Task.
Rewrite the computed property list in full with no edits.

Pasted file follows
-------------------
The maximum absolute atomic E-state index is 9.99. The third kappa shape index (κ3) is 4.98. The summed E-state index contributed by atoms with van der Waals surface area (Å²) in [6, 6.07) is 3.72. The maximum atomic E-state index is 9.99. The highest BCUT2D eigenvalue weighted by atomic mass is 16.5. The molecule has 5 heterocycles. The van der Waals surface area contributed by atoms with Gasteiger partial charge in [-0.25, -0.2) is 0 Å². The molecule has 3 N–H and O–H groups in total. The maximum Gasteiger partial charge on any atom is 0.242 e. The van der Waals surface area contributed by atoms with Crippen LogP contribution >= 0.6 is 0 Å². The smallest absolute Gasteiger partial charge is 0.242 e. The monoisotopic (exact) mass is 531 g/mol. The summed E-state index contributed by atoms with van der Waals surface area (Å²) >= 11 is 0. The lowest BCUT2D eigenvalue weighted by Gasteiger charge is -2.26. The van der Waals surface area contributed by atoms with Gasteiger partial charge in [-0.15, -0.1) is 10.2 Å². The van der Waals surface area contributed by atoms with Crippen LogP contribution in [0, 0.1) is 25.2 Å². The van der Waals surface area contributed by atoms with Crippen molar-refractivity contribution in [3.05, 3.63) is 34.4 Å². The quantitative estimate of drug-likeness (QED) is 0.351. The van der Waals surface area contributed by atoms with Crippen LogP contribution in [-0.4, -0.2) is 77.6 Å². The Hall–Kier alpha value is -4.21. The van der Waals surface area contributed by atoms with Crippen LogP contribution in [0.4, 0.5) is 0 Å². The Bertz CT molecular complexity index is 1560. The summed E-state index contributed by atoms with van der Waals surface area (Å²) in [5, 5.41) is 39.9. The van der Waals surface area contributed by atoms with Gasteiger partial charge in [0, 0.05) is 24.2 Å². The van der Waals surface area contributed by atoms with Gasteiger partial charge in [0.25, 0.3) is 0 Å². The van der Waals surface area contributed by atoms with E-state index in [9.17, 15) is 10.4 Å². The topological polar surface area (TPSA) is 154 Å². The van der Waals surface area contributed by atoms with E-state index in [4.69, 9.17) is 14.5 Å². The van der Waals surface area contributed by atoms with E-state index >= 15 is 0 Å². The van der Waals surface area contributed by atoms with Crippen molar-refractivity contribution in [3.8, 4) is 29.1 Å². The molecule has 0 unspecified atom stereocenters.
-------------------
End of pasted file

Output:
The maximum absolute atomic E-state index is 9.99. The third kappa shape index (κ3) is 4.98. The summed E-state index contributed by atoms with van der Waals surface area (Å²) in [6, 6.07) is 3.72. The maximum atomic E-state index is 9.99. The highest BCUT2D eigenvalue weighted by atomic mass is 16.5. The molecule has 5 heterocycles. The van der Waals surface area contributed by atoms with Gasteiger partial charge in [-0.25, -0.2) is 0 Å². The molecule has 3 N–H and O–H groups in total. The maximum Gasteiger partial charge on any atom is 0.242 e. The van der Waals surface area contributed by atoms with Crippen LogP contribution >= 0.6 is 0 Å². The smallest absolute Gasteiger partial charge is 0.242 e. The monoisotopic (exact) mass is 531 g/mol. The summed E-state index contributed by atoms with van der Waals surface area (Å²) >= 11 is 0. The lowest BCUT2D eigenvalue weighted by Gasteiger charge is -2.26. The van der Waals surface area contributed by atoms with Gasteiger partial charge in [-0.15, -0.1) is 10.2 Å². The van der Waals surface area contributed by atoms with Crippen LogP contribution in [0, 0.1) is 25.2 Å². The van der Waals surface area contributed by atoms with Crippen molar-refractivity contribution in [3.05, 3.63) is 34.4 Å². The quantitative estimate of drug-likeness (QED) is 0.351. The van der Waals surface area contributed by atoms with Crippen LogP contribution in [-0.4, -0.2) is 77.6 Å². The Hall–Kier alpha value is -4.21. The van der Waals surface area contributed by atoms with Crippen LogP contribution in [0.4, 0.5) is 0 Å². The Bertz CT molecular complexity index is 1560. The summed E-state index contributed by atoms with van der Waals surface area (Å²) in [5, 5.41) is 39.9. The van der Waals surface area contributed by atoms with Gasteiger partial charge in [0, 0.05) is 24.2 Å². The van der Waals surface area contributed by atoms with Gasteiger partial charge in [0.25, 0.3) is 0 Å². The van der Waals surface area contributed by atoms with E-state index in [9.17, 15) is 10.4 Å². The topological polar surface area (TPSA) is 154 Å². The van der Waals surface area contributed by atoms with E-state index in [4.69, 9.17) is 14.5 Å². The van der Waals surface area contributed by atoms with E-state index >= 15 is 0 Å². The van der Waals surface area contributed by atoms with Crippen molar-refractivity contribution in [3.8, 4) is 29.1 Å². The molecule has 0 unspecified atom stereocenters.